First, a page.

Using a standard Hotelling model of resource exploitation, we determine the optimal consumption paths of three energy resources: dirty coal, which is depletable and carbon-emitting; clean coal, which is also depletable but carbon-free thanks to an abatement technology (CCS: Carbon Capture and Storage), and solar energy which is renewable and carbon-free. Carbon emissions are released into the atmosphere and we assume that the atmospheric carbon stock cannot exceed a given ceiling. We consider learning-by-doing in the abatement technology, implying that the marginal CCS cost is decreasing in the cumulative consumption of clean coal. We show the following results. i) Learning-by-doing does not imply "early" capture, i.e. the clean coal exploitation must begin at the earliest once the carbon cap is reached. ii) The energy price path can evolve non-monotonically over time. iii) When the solar cost is low enough, there may exist unusual energy consumption sequence along which solar energy is interrupted for some time and replaced by clean coal.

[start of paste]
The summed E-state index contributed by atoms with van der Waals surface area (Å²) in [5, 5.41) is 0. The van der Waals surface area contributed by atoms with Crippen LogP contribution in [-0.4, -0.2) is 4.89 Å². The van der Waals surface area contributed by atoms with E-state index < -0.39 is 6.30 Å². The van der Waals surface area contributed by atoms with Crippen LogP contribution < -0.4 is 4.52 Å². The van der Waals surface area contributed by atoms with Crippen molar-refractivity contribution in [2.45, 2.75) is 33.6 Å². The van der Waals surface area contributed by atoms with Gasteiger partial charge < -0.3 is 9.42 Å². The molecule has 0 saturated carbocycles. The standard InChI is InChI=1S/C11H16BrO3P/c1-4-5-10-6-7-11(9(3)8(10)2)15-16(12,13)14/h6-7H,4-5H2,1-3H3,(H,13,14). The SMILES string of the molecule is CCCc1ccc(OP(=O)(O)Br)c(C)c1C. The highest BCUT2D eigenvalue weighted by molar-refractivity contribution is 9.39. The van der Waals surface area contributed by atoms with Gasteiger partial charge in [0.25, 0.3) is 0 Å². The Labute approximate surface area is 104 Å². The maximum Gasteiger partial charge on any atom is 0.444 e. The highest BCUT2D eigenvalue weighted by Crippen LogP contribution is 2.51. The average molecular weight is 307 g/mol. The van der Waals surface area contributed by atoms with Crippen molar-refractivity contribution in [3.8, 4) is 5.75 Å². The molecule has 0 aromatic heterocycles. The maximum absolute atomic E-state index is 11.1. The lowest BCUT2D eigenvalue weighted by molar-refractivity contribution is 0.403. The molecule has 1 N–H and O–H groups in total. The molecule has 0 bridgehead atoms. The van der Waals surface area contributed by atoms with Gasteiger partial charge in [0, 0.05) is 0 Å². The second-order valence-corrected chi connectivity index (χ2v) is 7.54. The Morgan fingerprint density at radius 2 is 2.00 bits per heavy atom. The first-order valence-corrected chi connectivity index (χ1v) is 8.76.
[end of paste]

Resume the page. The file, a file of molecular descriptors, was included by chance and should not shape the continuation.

Climate change; Energy substitution; Carbon Capture and Storage; Learning-by-doing;
- Q31: Demand and Supply • Prices
- Q42: Alternative Energy Sources
- Q54: Climate • Natural Disasters • Global Warming
- Q55: Technological Innovation
Jean-Pierre Amigues, Gilles Lafforgue, and Michel Moreaux, “Optimal Timing of Carbon Capture and Storage Policies Under Learning-by-doing”, Journal of Environmental Economics and Management, vol. 78, July 2016, pp. 23–37.
TSE Working Paper, n. 14-472, February 2014